Harvard University scientists leading an expedition in the Pacific Ocean have recovered metallic spheres from what they believe to be the remnants of the first recognized interstellar meteor to impact Earth. Astrophysicist Avi Loeb and researcher Amir Siraj led the team that collected 50 small metallic spheres that do not match any known alloys in the solar system. The composition of the particles, according to the scientists, is anomalous and suggests an artificial origin.
The discovery was made last week off the coast of Manus, Papua New Guinea. The expedition’s findings were shared with the Daily Mail, with Avi Loeb explaining that the unique composition of the recovered particles indicates they may be remnants of chemically propelled interstellar spacecraft.
The interstellar object in question impacted Earth in the western Pacific in January 2014. Although it was too small to be detected by telescopes, it generated a bright fireball recorded by U.S. government sensors. Loeb and Siraj published a paper in 2019 confirming the interstellar origin of the object, and a memo from U.S. Space Command to NASA in March 2022 confirmed their findings. The object has since been referred to as “Interstellar Meteor 1” or IM1.
Analysis conducted at the University of California-Berkeley revealed that the fragments retrieved by the expedition were primarily composed of iron, the principal element found in tough natural meteors. IM1 withstood four times the pressure that would typically destroy a regular iron-metal meteor, as it entered Earth’s atmosphere at a remarkable speed of 100,215 mph.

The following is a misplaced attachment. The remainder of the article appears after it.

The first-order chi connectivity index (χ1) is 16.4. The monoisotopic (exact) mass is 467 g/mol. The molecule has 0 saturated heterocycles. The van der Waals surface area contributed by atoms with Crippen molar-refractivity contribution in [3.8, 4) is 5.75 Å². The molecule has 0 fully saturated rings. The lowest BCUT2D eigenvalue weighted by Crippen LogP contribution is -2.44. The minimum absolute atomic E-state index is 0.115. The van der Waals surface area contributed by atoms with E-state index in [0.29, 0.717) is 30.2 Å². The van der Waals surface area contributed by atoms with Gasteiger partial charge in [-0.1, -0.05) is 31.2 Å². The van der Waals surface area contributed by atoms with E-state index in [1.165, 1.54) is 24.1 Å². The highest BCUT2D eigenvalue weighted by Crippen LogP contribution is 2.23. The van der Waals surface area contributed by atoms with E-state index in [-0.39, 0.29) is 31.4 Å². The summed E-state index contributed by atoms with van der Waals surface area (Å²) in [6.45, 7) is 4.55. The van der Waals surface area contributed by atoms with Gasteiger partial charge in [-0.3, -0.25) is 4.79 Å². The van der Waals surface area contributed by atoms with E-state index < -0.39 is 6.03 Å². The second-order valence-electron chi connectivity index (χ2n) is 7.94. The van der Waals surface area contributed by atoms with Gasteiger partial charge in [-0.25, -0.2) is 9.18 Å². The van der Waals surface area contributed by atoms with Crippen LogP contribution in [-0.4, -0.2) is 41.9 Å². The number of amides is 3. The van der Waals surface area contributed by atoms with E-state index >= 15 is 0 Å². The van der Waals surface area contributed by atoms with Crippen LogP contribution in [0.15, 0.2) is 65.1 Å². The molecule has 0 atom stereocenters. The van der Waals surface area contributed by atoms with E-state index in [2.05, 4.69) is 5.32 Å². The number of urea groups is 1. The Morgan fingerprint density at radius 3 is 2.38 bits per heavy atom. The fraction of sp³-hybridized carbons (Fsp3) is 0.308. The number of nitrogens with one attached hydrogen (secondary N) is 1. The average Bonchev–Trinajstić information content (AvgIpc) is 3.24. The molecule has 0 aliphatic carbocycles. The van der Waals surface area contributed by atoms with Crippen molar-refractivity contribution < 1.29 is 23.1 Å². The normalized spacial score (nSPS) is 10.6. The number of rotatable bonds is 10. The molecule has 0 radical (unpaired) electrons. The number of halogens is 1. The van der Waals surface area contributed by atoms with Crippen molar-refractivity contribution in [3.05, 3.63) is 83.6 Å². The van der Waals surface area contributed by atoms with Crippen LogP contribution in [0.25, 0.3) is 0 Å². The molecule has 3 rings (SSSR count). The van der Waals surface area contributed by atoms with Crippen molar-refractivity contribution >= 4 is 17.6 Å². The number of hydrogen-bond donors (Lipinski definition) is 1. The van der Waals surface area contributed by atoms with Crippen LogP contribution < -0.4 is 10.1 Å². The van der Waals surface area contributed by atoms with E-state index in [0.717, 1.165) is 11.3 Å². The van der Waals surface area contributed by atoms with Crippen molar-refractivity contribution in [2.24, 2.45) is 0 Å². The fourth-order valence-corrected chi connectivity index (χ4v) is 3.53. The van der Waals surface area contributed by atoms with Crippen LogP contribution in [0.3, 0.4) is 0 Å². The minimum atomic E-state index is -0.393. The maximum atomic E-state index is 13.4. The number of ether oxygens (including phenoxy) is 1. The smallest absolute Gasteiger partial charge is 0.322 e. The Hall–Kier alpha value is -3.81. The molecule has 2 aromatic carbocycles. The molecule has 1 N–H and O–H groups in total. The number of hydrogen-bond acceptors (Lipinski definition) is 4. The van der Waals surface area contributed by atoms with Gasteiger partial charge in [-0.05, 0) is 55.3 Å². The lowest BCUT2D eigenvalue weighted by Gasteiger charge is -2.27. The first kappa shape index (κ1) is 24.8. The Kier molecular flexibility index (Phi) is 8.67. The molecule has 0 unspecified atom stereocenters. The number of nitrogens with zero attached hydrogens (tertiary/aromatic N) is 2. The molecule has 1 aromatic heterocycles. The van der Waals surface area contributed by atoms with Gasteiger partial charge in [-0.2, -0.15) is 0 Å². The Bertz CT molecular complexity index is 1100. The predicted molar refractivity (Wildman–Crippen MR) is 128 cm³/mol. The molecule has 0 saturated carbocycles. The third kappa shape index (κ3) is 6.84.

Avi Loeb noted in a summary of the expedition that the excess speed of IM1 and its durability raise the possibility that it may have been of technological origin, comparable to NASA’s New Horizons craft colliding with an exoplanet in the future and burning up as an interstellar meteor in its atmosphere. An exoplanet refers to a planet outside our solar system.
Amir Siraj emphasized the importance of continuing to explore the search for extraterrestrial life, stating that being open to possibilities is crucial for making new discoveries. The recovered interstellar meteor fragments provide another intriguing piece of evidence in the ongoing quest to unravel the mysteries of our universe.
Further analysis and examination of the particles will undoubtedly be conducted, as scientists strive to gain a deeper understanding of the origins and nature of these unique interstellar fragments.